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Canada Matt Gurney: Health officials can reassure us all they want, but our system failed

01:10  27 january  2020
01:10  27 january  2020 Source:   nationalpost.com

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Unless the government can promise our troops would be not just authorized but required to protect Canada’s troops, fine and brave as they are, can only ever be as effective as the system they are assigned to serve Matt Gurney is editor of, and a columnist for, the National Post Comment section.

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a sign on a city street: A directions sign is seen at Sunnybrook Hospital, where a patient is being treated in isolation for what Canadian health officials call the first presumptive confirmed case of novel coronavirus, in Toronto, Ontario, Canada January 26, 2020.© REUTERS/Carlos Osorio A directions sign is seen at Sunnybrook Hospital, where a patient is being treated in isolation for what Canadian health officials call the first presumptive confirmed case of novel coronavirus, in Toronto, Ontario, Canada January 26, 2020.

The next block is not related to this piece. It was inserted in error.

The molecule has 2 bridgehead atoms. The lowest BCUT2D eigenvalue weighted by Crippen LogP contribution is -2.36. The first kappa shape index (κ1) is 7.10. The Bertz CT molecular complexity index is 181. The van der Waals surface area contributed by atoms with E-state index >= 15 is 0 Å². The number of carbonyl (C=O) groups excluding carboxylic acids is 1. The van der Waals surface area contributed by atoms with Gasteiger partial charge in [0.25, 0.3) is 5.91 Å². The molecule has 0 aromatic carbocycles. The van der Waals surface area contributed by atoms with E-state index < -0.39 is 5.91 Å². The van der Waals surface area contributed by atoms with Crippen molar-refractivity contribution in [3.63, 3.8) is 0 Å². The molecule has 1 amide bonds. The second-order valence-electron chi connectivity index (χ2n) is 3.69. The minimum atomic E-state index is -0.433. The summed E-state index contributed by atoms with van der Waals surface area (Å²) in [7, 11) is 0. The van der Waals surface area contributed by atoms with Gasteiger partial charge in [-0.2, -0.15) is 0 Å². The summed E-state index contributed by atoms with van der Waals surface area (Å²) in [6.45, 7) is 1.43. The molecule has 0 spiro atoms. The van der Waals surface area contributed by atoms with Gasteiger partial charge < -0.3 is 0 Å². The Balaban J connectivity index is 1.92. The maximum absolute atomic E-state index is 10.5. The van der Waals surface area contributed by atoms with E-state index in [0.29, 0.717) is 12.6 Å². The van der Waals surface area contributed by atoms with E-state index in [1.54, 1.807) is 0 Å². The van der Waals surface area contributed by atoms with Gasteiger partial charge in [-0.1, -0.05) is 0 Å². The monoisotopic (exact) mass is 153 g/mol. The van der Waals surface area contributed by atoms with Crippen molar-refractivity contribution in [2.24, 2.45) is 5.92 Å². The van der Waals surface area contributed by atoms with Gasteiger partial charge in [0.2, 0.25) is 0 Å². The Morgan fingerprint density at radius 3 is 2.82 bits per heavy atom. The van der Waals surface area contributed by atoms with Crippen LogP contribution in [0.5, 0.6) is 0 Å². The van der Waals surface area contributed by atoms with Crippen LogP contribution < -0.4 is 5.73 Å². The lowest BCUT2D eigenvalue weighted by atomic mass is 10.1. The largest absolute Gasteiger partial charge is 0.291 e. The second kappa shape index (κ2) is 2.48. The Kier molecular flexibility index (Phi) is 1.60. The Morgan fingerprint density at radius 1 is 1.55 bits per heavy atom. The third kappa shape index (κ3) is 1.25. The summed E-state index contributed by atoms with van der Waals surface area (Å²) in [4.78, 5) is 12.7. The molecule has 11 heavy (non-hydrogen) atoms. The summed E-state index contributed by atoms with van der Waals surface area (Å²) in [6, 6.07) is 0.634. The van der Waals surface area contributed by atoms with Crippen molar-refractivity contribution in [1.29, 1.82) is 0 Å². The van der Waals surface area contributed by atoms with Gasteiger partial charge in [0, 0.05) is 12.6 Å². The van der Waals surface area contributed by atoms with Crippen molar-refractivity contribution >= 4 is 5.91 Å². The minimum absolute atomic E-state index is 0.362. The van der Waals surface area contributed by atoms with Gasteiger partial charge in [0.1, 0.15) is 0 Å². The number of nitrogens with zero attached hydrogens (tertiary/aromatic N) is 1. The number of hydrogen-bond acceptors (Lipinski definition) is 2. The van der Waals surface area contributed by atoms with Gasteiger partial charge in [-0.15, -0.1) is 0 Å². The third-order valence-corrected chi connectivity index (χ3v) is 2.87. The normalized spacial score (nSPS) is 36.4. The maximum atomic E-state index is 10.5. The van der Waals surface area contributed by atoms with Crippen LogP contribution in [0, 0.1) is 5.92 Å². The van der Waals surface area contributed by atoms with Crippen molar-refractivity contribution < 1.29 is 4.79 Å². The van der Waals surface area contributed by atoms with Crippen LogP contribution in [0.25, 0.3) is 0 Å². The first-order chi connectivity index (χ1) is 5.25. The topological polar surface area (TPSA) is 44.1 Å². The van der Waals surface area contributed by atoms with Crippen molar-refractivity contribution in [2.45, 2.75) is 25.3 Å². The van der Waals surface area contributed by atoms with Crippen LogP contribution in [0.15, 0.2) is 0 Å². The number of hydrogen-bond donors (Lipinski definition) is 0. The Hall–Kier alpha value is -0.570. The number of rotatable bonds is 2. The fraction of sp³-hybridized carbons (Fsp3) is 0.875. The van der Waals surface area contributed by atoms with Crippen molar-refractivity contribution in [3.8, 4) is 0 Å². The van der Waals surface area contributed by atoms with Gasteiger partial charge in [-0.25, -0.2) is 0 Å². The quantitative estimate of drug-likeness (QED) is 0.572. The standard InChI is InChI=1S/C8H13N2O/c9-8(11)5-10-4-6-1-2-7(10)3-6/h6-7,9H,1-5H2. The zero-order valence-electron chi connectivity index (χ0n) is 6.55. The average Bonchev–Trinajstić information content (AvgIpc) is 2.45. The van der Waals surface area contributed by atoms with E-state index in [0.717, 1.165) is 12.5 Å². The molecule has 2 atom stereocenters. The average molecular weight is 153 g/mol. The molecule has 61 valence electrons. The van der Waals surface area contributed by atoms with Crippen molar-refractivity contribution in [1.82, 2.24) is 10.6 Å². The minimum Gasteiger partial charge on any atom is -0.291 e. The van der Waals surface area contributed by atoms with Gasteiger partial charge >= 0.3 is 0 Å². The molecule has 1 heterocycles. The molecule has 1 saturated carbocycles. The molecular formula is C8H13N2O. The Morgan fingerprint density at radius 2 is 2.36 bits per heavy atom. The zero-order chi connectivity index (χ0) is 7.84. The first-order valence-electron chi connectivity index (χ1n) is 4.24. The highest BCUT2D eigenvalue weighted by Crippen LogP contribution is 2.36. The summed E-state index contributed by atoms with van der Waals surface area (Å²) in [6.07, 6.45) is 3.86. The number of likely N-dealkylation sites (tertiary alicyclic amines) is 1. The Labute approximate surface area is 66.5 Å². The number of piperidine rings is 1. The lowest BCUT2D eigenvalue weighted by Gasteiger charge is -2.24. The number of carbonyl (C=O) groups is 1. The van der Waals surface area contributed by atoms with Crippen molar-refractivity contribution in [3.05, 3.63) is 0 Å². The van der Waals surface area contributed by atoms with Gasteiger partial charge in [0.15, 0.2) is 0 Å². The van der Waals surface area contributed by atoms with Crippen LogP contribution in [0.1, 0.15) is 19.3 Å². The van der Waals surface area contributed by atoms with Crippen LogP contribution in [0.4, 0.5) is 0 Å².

If there was one message Canadians were meant to take away from the update by Health Canada officials on Sunday morning, one day after the announcement that a presumptive case of Wuhan virus has been isolated in a Toronto hospital, it was that we have a system.

The system isn’t working, and probably can’t work, but we have one. And that’s half the battle, right?

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The actual information presented at the conference, featuring Health Minister Patty Hadju and Dr. Theresa Tam, Canada’s chief public health officer, can be summed up concisely. The patient, a man in his 50s, had recently returned to Toronto from China. He was showing symptoms while on the flight to North America, but still got through the enhanced screening in place at Pearson International Airport. He went home and, a day later, to hospital, where he was immediately isolated. The various public health agencies have been communicating well, the patient is isolated at Toronto’s excellent Sunnybrook Health Sciences Centre, biological samples from the patient are being immediately analyzed, with results expected by Monday, and public health officials are working quickly to identify and contact anyone who was sitting near the man on the transoceanic flight. The patient is, by all accounts, doing well in hospital. His family members are being monitored.